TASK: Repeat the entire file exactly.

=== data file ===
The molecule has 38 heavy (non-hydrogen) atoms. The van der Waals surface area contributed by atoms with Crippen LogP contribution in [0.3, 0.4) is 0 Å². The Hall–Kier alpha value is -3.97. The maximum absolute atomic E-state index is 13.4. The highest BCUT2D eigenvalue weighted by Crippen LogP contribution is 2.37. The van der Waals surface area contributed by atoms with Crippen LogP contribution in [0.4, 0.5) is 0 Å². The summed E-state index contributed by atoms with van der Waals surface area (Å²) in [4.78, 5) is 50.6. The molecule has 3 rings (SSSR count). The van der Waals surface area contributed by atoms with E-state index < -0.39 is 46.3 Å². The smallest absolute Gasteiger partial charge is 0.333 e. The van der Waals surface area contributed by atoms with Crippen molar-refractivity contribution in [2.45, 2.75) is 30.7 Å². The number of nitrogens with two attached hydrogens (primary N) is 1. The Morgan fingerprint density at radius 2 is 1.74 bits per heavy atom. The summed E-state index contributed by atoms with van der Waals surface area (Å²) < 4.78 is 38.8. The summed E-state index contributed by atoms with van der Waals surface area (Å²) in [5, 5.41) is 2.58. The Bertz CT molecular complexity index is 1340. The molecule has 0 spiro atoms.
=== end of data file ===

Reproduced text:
The molecule has 38 heavy (non-hydrogen) atoms. The van der Waals surface area contributed by atoms with Crippen LogP contribution in [0.3, 0.4) is 0 Å². The Hall–Kier alpha value is -3.97. The maximum absolute atomic E-state index is 13.4. The highest BCUT2D eigenvalue weighted by Crippen LogP contribution is 2.37. The van der Waals surface area contributed by atoms with Crippen LogP contribution in [0.4, 0.5) is 0 Å². The summed E-state index contributed by atoms with van der Waals surface area (Å²) in [4.78, 5) is 50.6. The molecule has 3 rings (SSSR count). The van der Waals surface area contributed by atoms with E-state index < -0.39 is 46.3 Å². The smallest absolute Gasteiger partial charge is 0.333 e. The van der Waals surface area contributed by atoms with Crippen molar-refractivity contribution in [2.45, 2.75) is 30.7 Å². The number of nitrogens with two attached hydrogens (primary N) is 1. The Morgan fingerprint density at radius 2 is 1.74 bits per heavy atom. The summed E-state index contributed by atoms with van der Waals surface area (Å²) < 4.78 is 38.8. The summed E-state index contributed by atoms with van der Waals surface area (Å²) in [5, 5.41) is 2.58. The Bertz CT molecular complexity index is 1340. The molecule has 0 spiro atoms.